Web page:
Blocking a set of enzymes in the liver may turn off glucose production, leading to healthier blood sugar levels for type 2 diabetics

A new study from researchers at the Salk Institute for Biological Studies has shown that a group of enzymes known as histone deacetylases (HDACs) may play a key role in regulating the liver's production of glucose. The finding could lead to the development of new medications that allow individuals with type 2 diabetes to maintain tighter control over their blood sugar levels.

HDACs are currently used as a target for some cancer-fighting medications. They have been shown to interact with the DNA of cells, but the finding that they have a role in controlling blood sugar levels is new.

The researchers reported in the journal Cell that the enzymes enter the nuclei of cells in the liver during periods of fasting, turning on genes that instruct the liver to produce more glucose. The team believes that by designing drugs that block the effects of these enzymes - or possibly modifying the cancer medications that already exist - it may be possible to suppress blood sugar levels in type 2 diabetics.

This could be a major improvement over some current type 2 diabetes medications, because the researchers said that most of these work by trying to boost the effects of insulin. In type 2 diabetes, an individual's tissue becomes unresponsive to the effects of this hormone, which removes excess glucose from the blood.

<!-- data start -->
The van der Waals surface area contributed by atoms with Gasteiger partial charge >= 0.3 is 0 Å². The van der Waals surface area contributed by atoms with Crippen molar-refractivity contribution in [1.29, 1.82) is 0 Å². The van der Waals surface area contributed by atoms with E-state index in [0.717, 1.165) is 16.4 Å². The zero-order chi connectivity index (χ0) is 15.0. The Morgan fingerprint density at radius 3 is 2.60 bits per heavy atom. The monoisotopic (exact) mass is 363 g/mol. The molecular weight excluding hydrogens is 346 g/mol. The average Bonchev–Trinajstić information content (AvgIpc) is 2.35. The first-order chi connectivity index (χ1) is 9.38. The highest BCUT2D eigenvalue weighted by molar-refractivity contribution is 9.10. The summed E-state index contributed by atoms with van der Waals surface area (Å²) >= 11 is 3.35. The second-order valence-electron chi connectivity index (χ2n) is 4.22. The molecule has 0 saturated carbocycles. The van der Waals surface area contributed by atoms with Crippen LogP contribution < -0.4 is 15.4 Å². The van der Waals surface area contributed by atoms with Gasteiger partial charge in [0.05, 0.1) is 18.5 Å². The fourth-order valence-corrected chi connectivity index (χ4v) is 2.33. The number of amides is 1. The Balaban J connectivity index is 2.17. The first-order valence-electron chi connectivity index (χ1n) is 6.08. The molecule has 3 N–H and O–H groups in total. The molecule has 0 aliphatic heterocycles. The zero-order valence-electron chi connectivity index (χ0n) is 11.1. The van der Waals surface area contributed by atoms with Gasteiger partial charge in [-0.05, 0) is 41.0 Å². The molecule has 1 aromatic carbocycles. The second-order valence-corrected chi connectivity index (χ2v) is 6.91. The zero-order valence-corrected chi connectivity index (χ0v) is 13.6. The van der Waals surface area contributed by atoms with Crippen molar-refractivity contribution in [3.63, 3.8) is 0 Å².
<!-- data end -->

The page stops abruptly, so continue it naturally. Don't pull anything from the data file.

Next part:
However, by blocking the enzymes that signal the liver to produce glucose in the first place, medications could bypass the insulin process completely. However, the task of using medications to control this process may still be more difficult than simply repurposing HDAC drugs used in cancer treatments.

"The key will be to specifically block HDACs involved in glucose control," said Reuben Shaw, PhD, who led the study. Still, he added "these exciting results show that drugs that inhibit the activity of HDACs may be worthwhile to be pursued as potential diabetes drugs."
Last updated on

Don't Miss Out! Get the FREE EndocrineWeb eNewsletter!

Sign up to receive treatment and research updates, news, and helpful tips on managing your condition.
close X